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Not Clearing The Snow Off Your Car Before Driving Could Cost You

A driver clears his car windshield in Boston on Jan. 27, after a heavy storm hit the city. Pennsylvania could be the next state to pass legislation that would cite drivers that take to the road before removing the hazardous ice and snow.

After weeks of winter storms, snow fatigue has set in across much of the country.

You may be tired of clearing ice and snow off your car, but that can be a safety hazard. And now you could face a fine in some states.

Mike Taylor of Elkins Park, Pa., says just this week he was behind a car on the Pennsylvania Turnpike when, "Snow on the roof blew off, hit my windshield, forced me to jiggle, and it was only because of the stability of the car and I slowed down that I didn't have an accident," Taylor says.

He couldn't see the license plate to report the driver. But it wouldn't have mattered anyway, because in Pennsylvania, police cite a driver only if flying snow or ice causes serious injury.

A proposed law would change that and allow officers to issue a ticket and a fine up to $75.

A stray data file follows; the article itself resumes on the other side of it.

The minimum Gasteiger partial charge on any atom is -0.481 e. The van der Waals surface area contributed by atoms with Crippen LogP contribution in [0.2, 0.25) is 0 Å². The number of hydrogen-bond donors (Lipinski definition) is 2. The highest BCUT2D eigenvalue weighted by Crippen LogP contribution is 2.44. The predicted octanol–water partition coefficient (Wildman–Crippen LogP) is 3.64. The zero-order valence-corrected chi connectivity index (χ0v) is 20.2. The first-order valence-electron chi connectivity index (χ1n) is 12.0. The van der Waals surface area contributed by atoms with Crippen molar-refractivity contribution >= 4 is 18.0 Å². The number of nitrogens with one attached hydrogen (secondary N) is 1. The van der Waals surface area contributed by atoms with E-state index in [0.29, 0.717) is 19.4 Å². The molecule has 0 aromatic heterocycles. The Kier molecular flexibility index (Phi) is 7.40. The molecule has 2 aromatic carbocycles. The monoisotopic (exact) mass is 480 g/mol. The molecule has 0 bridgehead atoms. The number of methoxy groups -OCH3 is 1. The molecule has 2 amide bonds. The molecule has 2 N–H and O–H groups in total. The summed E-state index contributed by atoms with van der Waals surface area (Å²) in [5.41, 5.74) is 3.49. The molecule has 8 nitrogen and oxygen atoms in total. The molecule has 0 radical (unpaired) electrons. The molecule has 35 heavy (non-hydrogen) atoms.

"I think that's a fair law because I think it's unsafe to drive with snow on top of your car," says Marcy Monheit of Abington Township, Pa.

But not everyone is convinced.

"Is this an actual problem? Or is this just another way to get revenue for the police department?" asks Dylan Glenn of Bryn Athyn, Pa.

He says if statistics show this is a problem, he would support the legislation.

The National Highway Traffic Safety Administration doesn't track these types of accidents. Arguments in favor of new regulations rely on anecdotal experiences.

That's what prompted Pennsylvania state Sen. Lisa Boscola to sponsor legislation. "A constituent of mine, on Christmas Day, was killed by a huge chunk of ice falling off a tractor-trailer," Boscola says.

In 2005, Christine Lambert was killed as she drove her family to her parents' house for the holiday. Lambert's death was a lead story in the local newspaper. Boscola began pushing for legislation shortly after that.

The trucking industry has concerns about requiring drivers to clean off tractor-trailers.

"Clearing snow and ice from the tops of trailers is very difficult and is often unsafe," says Ted Scott of the American Trucking Associations. Machines that do that can be expensive too.

"States considering passing snow and ice clearance laws should also consider providing equipment at truck rest areas, weigh stations and private truck stops," Scott says.

Boscola says she's looking into that.

For now, Boscola says there's already a good reason to clear snow and ice from your vehicle: Imagine learning a piece of ice that flew off your vehicle injured or killed someone. "You'd probably have to live with that for the rest of your life. Nobody wants that to happen in their lives — nobody," Boscola says.

Boscola hopes her bill will get a hearing this session.

Meanwhile, a few states have already passed similar laws — including New Jersey and Connecticut.

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